That is disingenuous. It’s called “collective bargaining” for a reason. Nobody forced the union to sign the last labor deal. Complaining that owners “refused to collectively bargain” a better process is like complaining about the prenuptial agreement you signed. If it was that bad, why did you sign it?

This is a clever trick by NFLPA leader DeMaurice Smith to unify his members. His message: It’s Us Against Them, and They are nasty bullies, so We have to stick together behind Me. The truth is that player discipline has not been a negotiating priority for Smith, and for a logical reason: it only affects a small percentage of the membership.

A complicating factor is that the current labor deal lasts 10 years, which is unusually long. That is good for fans, because there is no chance of games being canceled, and it has benefits for owners (cost certainty) and players (job certainty). But that 10-year term also means this system will not change any time soon. Goodell is not stupid. He knows that disciplinary power is a chip he can use in the next negotiation if it really bothers players that much. He will only exchange it for concessions from the union. He is not just going to give up that chip before those negotiations begin.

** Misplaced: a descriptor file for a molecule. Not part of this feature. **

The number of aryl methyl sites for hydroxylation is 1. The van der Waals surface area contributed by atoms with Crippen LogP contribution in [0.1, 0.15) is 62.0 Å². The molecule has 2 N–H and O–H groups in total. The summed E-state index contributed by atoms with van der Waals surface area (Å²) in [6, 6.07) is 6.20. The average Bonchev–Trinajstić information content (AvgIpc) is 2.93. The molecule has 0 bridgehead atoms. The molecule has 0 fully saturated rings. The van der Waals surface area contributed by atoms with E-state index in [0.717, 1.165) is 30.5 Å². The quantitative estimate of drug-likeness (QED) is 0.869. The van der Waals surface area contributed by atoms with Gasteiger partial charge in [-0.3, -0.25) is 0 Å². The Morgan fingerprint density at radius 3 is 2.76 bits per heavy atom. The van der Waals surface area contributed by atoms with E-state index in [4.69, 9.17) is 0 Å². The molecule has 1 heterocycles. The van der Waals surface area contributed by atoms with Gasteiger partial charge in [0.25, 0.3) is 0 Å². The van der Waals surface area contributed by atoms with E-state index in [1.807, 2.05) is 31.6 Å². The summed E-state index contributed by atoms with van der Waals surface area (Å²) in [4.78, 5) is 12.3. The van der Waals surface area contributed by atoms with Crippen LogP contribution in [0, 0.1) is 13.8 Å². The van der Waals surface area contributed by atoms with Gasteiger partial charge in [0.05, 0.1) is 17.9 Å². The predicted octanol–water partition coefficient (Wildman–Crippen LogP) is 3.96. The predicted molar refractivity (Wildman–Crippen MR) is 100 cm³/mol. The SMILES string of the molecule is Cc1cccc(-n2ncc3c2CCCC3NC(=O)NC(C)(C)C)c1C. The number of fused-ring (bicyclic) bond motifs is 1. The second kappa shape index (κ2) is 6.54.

We will find out, in three years, how much the union really cares about this stuff. In the meantime, Goodell should look around. He is not the only commissioner who deals with these problems, and I can assure you: whatever Rob Manfred decides to do about the Red Sox stealing the Yankees signs, the backlash will not be as severe as it was for Deflategate. NBA players bristle at various aspects of their collective bargaining agreement, but I don’t think many of them would describe Adam Silver the way NFL players talk about Goodell.

Goodell has lost his credibility with a lot of fans, and worse, with players. It is at the point where he can’t win: suspensions and non-suspensions are both viewed suspiciously. Everybody would be better off if Goodell conceded some of his disciplinary power. People stopped trusting him with it a long time ago.